Here's a random interesting fact about nouns: there are no words in Cherokee for body parts or family members. You can’t say arm, and you can’t say dad. You have to specify whose arm and whose dad. For some family members (including grandparents, brothers and sisters), you have to specify whose brother, AND what the gender is of the person whose brother it is.

Here are a couple things to emphasize how difficult verbs are: In English, we have one word for cut, regardless of what you’re cutting. In Cherokee, the verb root for cut changes form depending on what you’re cutting: if you’re cutting something hard or round, or flexible, or short, or long. All these would be expressed with different prefixes and suffixes on the word cut. Same thing goes for any action verb. Another example: if you want to indicate that you picked up an apple, the prefixes and suffixes on the verb “pick” change if you picked it from the tree, if it had already fallen and you picked it up from the ground, or you picked it from a bushel at the store etc. In English we would just say I picked it off the tree, or I picked it from the bushel, but with Cherokee, shape and location are required to be reflected on the verb itself. This makes for some loooooong verbs.

Another complicated thing about verbs as opposed to English is actor person. In English, we have 1st, 2nd, 3rd person and singular and plural. In Cherokee, they have 1st, 2nd, 3rd person and singular, plural, dual, exclusive and inclusive. In English, more than one is plural. In Cherokee, two is dual, and three or more is plural. In English when we talk about “we,” we’re including everyone in the group. In Cherokee, there are different ways to say “we” including everyone in the group, and “we” excluding one of the people from the group. Plural and dual both have the inclusive and exclusive option. That gives English 6 possible actor persons and Cherokee 10. Compound that with the fact that Cherokee has at least 6 action verb noun classes (English has 1). Each class has separate ways to show each of the 10 actor persons. Classing verbs with actor persons was quite the excel spreadsheet.

All that to say, next time a native English speaker complains about English being the hardest language, I’m going to laugh.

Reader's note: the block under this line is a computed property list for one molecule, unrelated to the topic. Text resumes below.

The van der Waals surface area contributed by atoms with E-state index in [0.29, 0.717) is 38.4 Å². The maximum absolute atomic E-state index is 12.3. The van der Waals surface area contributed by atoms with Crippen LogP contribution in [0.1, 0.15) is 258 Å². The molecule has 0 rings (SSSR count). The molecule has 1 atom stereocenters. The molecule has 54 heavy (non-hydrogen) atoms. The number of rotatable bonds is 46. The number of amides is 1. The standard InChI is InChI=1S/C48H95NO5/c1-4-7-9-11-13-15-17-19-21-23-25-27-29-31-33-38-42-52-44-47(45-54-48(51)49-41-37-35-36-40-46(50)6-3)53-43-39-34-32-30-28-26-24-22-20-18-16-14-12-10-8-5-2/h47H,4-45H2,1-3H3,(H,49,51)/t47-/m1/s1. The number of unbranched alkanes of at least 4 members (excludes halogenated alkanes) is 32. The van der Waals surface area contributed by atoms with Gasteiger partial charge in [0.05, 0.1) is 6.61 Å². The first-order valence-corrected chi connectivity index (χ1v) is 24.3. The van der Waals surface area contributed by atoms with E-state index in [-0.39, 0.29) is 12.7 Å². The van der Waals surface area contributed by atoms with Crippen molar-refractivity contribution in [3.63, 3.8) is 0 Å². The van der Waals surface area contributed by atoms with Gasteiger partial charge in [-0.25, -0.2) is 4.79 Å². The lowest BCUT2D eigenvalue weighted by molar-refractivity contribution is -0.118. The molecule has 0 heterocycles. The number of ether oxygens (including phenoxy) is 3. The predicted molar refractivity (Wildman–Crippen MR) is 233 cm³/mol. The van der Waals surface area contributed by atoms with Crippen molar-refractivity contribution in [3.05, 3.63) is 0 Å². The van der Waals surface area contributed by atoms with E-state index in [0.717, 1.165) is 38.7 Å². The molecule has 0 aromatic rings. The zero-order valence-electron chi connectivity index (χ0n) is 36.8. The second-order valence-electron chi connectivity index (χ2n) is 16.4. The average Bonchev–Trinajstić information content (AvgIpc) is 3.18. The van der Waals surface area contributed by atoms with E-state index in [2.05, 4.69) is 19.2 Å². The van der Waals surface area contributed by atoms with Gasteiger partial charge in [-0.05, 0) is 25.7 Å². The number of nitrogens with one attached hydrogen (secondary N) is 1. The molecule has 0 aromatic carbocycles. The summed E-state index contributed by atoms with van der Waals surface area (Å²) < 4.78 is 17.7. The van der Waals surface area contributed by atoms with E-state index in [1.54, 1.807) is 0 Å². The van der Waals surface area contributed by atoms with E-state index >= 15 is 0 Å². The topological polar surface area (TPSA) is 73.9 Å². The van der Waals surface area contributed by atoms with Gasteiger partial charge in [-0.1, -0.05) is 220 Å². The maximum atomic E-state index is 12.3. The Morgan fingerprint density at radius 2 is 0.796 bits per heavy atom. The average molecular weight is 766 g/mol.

For the grammar write up, we had four weeks of sessions with our language helper, and then 2 weeks after that to compile our findings and turn in our grammar analysis (75 pages). Again, the time allotted was obviously not enough time to learn the grammar of a language, we just learned what we could and made hypotheses on things we couldn’t figure out. The purpose was to practice our linguistic techniques with a live language from a native language speaker.

Such a great out of classroom experience.

**If you skipped the academic part, pick up here!**

While in Oklahoma, it wasn’t all learning and studying. We visited Cherokee cultural places, went to Church with our language helper (and greeted the same spider every week), ate some fabulous Indian tacos, learned how to weave baskets the traditional way, met some kind and faithful people, listened to some heart wrenching stories from American-Cherokee history, learned some Cherokee songs, enjoyed kanuchi - a specialty drink made with hominy and ground hickory nuts, listened to stories of traditional beliefs and heard countless memories from Weynema’s childhood.

We stayed at a camp in Tahlequah, Oklahoma and cooked and ate all of our lunches and dinners together in the cafeteria as a team. Including spouses and kids, there were about 30 of us. This provided even more teamwork practice for the days ahead, and I won’t lie, it was pretty nice to get back to school and cook for just the two of us.

And now, we’re back in North Carolina! More info to come later about our plans between now and our move to Papua New Guinea next year.

Thank you to everyone who keeps up with us, prays for us, or sends us encouraging cards or emails. It’s a huge comfort to be supported and know we’re not doing this alone.